We even have a nice view of the green hills between Monterey and Salinas.


Some of the sites overlook the Mazda Raceway, which has practicing drivers on a daily basis. There is also a shooting range on the other side of the campground, so depending on where you park you either hear racecars or gunshots, but it hasn’t been bothersome since it’s been cool and we haven’t had windows open.


It’s also rained off and on since we got here yesterday, which is good news since this part of CA really needs the rain. We did squeeze in a little hike between showers. These would have been great trails to mountain bike on.


Speaking of bikes, we did take a drive to Monterey and Carmel to look at a few bike shops but didn’t really see anything we were interested in.

And I saw a recipe on Watson’s Wander blog this morning for these Honey-Lime Sweet Potato Black Bean Tacos that sounded so good I had to make then tonight. I must say they were excellent, and Jim concurred. I will definitely be making these often!

And now I turn this post over to Jim for some insurance talk:

Since people asked I thought I would give you an update on our insurers handling of the stolen bikes.

I first reported the loss to the Salinas PD yesterday morning. Couldn’t reach them by phone, their voicemail box was full. I was able to submit the report online. As you can imagine, other than an automatic email saying they got it I heard nothing else.

I took photos of the car and scene and then contacted our insurer, National General Insurance, formerly known as GMAC. Other than a windshield claim this is the first experience we have had with them. They took my report and within a couple of hours I was contacted by phone by the claims rep assigned to our claim.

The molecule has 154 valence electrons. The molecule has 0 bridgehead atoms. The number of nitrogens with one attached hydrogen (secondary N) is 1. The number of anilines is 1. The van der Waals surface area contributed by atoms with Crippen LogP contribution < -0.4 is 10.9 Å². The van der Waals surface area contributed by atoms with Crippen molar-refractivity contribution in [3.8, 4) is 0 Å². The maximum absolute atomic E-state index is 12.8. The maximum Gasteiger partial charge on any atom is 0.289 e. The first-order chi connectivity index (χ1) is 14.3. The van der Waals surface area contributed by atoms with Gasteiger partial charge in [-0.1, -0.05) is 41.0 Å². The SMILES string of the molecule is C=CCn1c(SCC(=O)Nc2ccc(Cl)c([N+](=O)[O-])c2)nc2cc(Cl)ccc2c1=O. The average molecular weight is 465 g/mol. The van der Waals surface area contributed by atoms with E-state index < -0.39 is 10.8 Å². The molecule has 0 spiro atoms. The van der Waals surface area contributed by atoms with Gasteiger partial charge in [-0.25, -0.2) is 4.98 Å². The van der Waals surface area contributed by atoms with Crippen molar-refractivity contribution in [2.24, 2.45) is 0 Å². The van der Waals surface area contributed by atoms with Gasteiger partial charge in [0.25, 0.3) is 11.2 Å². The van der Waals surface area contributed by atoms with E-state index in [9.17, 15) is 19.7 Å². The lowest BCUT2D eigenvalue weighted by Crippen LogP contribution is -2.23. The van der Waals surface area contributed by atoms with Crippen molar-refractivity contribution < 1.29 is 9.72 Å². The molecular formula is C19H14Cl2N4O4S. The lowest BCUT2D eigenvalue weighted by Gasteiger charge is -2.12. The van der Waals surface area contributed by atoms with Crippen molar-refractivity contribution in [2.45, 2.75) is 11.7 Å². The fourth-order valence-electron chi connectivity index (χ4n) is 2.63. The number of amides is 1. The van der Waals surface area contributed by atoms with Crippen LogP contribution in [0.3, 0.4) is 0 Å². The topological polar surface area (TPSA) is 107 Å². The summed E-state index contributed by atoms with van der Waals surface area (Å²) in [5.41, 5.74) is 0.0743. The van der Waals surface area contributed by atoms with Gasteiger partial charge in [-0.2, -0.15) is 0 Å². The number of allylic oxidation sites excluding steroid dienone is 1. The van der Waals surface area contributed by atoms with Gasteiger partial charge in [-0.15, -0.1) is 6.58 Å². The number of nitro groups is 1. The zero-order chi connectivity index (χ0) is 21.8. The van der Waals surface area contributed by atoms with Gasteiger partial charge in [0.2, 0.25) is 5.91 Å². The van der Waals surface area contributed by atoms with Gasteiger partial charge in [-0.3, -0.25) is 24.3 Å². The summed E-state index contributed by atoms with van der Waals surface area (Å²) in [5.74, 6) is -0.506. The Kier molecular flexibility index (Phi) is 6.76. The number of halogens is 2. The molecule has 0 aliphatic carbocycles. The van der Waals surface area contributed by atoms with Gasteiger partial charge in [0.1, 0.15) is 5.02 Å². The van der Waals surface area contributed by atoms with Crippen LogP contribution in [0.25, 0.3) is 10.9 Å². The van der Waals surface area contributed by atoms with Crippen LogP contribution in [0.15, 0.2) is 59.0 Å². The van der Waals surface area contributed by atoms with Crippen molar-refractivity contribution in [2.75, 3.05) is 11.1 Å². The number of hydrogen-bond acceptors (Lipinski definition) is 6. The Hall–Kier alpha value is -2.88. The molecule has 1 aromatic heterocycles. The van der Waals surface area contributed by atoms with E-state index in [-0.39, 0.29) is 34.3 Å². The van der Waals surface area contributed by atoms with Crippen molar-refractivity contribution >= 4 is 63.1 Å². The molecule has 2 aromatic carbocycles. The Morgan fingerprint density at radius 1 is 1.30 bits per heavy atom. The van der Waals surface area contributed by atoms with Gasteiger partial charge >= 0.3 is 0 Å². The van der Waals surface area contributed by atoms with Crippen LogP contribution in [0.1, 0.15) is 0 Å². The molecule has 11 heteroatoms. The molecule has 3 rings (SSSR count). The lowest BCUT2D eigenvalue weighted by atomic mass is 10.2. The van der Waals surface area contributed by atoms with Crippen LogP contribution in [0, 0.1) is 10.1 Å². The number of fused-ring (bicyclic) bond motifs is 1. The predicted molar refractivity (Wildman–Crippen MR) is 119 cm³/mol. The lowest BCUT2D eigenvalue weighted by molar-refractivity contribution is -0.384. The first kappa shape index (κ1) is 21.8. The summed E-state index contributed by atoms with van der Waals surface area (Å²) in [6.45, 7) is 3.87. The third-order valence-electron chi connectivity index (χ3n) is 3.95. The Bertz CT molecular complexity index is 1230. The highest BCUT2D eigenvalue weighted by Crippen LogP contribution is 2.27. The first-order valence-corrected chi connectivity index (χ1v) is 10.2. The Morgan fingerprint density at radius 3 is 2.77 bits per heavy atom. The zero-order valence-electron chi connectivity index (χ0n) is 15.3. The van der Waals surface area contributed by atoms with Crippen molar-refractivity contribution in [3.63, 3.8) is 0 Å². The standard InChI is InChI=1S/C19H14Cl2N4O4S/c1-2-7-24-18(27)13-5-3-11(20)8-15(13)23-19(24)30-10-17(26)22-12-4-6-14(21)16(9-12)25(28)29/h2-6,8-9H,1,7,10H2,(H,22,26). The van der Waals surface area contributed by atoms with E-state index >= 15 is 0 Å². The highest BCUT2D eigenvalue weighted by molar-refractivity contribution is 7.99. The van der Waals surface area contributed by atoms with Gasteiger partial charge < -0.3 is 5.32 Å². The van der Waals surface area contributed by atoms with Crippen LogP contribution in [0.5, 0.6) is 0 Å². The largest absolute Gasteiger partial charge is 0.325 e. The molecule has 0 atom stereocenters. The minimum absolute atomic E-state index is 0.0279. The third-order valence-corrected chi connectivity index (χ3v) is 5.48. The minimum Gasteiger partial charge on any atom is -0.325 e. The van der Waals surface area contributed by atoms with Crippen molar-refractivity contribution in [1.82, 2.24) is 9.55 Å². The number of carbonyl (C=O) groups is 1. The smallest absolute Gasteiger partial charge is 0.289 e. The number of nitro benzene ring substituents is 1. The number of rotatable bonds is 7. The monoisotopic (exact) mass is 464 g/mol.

I discussed the loss with him and advised him that I had photos of the bikes, serial numbers and receipts for all the stuff that was taken. I emailed all of those records to him late yesterday afternoon. This morning I received an email noting they have sent payment with an itemization of what was paid for each item.

We have what is known as fulltimers coverage, which includes some coverages that are similar, if not identical, to what you will find in a homeowners or tenants policy. It includes personal property coverage in an amount that we specified. It also covers our personal property at replacement cost value. However, generally you don’t get the replacement amount until you actually replace the item. In this case the bikes were so new I assume they decided to not apply depreciation pending our replacing the items.